Sav­ings key to Grit fis­cal plan

Would axe tax breaks and tar­get eva­sion

SundayXtra - - VOTE CANADA - By Jor­dan Press

OT­TAWA — The fed­eral Lib­er­als say they can add al­most $146.5 bil­lion in new gov­ern­ment spend­ing and tax cuts over the next four years, and still bring the bud­get back to bal­ance with a sur­plus of about $1 bil­lion by the end of a four-year man­date.

To get there, they say, a Lib­eral gov­ern­ment would seek out bil­lions in sav­ings from elim­i­nat­ing a num­ber of tax breaks, cut­ting back on gov­ern­ment spend­ing and crack­ing down on tax eva­sion.

The party’s most prom­i­nent fi­nan­cial lieu­tenants re­leased the full cost­ing of the Lib­eral cam­paign plat­form Satur­day, out­lin­ing the bil­lions in new spend­ing and rev­enues that would be in store for the next four years should a Lib­eral gov­ern­ment be elected Oct. 19.

They didn’t go as far as to out­line the tax cred­its and ben­e­fits that would go should they win, but they did hint that it would mean the end of bou­tique tax breaks that help Canada’s top one per cent of earn­ers — in par­tic­u­lar a stock- op­tions tax break for CEOs.

Noth­ing, how­ever, is off the ta­ble as the Lib­er­als scour the fi­nan­cial ta­bles for a com­bined $6.5 bil­lion in sav­ings over four years from gov­ern­ment pro­grams and tax breaks.

“We are con­fi­dent in our plan,” said Lib­eral can­di­date John McCal­lum, a for­mer fi­nance critic and Royal Bank chief economist.

The plan is based on the latest avail­able fig­ures from the Par­lia­men­tary Bud­get Of­fi­cer and the Bank of Canada, he added, but also al­lows for a num­ber of eco­nomic vari­ables, such as low oil prices and a low Cana­dian dol­lar.

“There are many coun­ter­vail­ing forces in both di­rec­tions that may make such fore­casts higher or lower, and we would ac­count for that,” McCal­lum said.

“We have al­ready put in pru­dence that could off­set a num­ber of fac­tors that could arise.”

The prom­ise of a bal­anced bud­get could easily be jeop­ar­dized if any of those mea­sures should fail to bring in the rev­enue the Lib­er­als are bank­ing on — and there are still more spend­ing prom­ises to come.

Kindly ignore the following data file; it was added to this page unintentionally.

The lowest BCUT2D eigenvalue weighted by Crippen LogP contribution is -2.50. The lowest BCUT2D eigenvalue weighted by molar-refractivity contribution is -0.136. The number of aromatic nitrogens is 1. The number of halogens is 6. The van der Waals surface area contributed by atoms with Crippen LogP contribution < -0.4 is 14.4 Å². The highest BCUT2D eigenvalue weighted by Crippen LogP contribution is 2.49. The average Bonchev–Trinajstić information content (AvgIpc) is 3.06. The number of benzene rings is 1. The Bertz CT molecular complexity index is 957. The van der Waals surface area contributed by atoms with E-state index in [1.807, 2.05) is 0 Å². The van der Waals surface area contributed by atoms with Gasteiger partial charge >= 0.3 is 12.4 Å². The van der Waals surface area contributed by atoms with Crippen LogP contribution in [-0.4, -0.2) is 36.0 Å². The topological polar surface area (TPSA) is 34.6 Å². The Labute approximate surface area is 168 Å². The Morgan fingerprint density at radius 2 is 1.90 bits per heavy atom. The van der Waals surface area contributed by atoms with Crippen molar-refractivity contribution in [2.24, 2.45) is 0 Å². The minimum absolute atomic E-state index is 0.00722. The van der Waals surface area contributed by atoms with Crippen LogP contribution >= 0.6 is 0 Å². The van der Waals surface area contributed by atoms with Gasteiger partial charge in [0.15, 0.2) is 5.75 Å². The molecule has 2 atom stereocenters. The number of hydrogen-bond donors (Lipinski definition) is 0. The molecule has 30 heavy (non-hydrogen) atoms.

Lib­eral Leader Justin Trudeau has to an­nounce about $7.5 bil­lion in spend­ing prom­ises for the next four years that could touch on what the party plans to do for health-care spend­ing and cli­mate change.

The NDP, mean­while, dis­missed the en­tire plan as based on lit­tle but “aus­ter­ity, un­funded and bro­ken prom­ises” and “bad math.”

Fo­cus­ing in on the Lib­eral pledge to hunt down sav­ings in gov­ern­ment spend­ing, NDP can­di­date An­drew Thom­son — a for­mer Saskatchewan fi­nance min­is­ter — said the Lib­eral plan would lead to “deep cuts in the ser­vices that Cana­di­ans rely on.”

The Con­ser­va­tives seized on the $6.5 bil­lion in sav­ings the plan re­quires, warn­ing of po­ten­tial tax hikes that should make Cana­di­ans “hold onto their wal­lets.” Con­ser­va­tive can­di­date Pierre Poilievre said the Lib­er­als couldn’t “pull $6.5 bil­lion out of thin air,” and they would have to find the money through cuts or tax in­creases.

The plan calls for a deficit of just un­der $10 bil­lion in the next two fis­cal years, the re­sult of a plan to add more than $33 bil­lion in the next fis­cal year and $36 bil­lion the year af­ter in new spend­ing for in­fra­struc­ture projects and a new monthly child ben­e­fit.

The deficit drops to $5.7 bil­lion in year three, with the books creep­ing into bal­ance by the fourth year.

The Lib­er­als are hop­ing in­fra­struc­ture spend­ing in par­tic­u­lar helps prod eco­nomic growth in Canada to help in­crease tax rev­enues and pad gov­ern­ment cof­fers just in time for their promised bal­anced bud­get.

Vet­eran Saskatchewan Lib­eral Ralph Goodale, a for­mer fi­nance min­is­ter un­der Paul Martin, said it’s im­por­tant to note the plan — while in­clud­ing “man­age­able, mod­est deficits” — in­cludes a con­stantly de­clin­ing debt ra­tio and is de­signed to foster eco­nomic growth.

“Our ma­jor pol­icy thrust is in­vest­ing in growth,” Goodale said. “That’s the fun­da­men­tal thing that is so lack­ing in the Cana­dian econ­omy to­day.”

The party, how­ever, has not counted any of the ex­tra rev­enues from those in­vest­ments — known as a mul­ti­plier ef­fect — into their bud­get cal­cu­la­tions. Nor has the party counted any tax rev­enue the gov­ern­ment could ac­crue from the le­gal­iza­tion of mar­i­juana.

The plan also ex­hausts an an­nual con­tin­gency fund of about $3 bil­lion the fed­eral gov­ern­ment keeps on the books for un­fore­seen cir­cum­stances.

The Lib­eral plan wouldn’t bring the con­tin­gency back into play un­til the fourth year of its man­date, at which point it would start at $1 bil­lion — the amount the party is bud­get­ing for its sur­plus.

The Lib­er­als also say they would ex­pand the man­date of the Par­lia­men­tary Bud­get Of­fi­cer to al­low it to check the cost­ing of any prom­ises par­ties make dur­ing fed­eral elec­tions.


Lib­eral eco­nomic spokesper­sons John McCal­lum (from left), Jean-Yves Du­c­los, Ralph Goodale and MaryAnn Mi­hy­chuk with the party’s eco­nomic pol­icy pa­per Satur­day.

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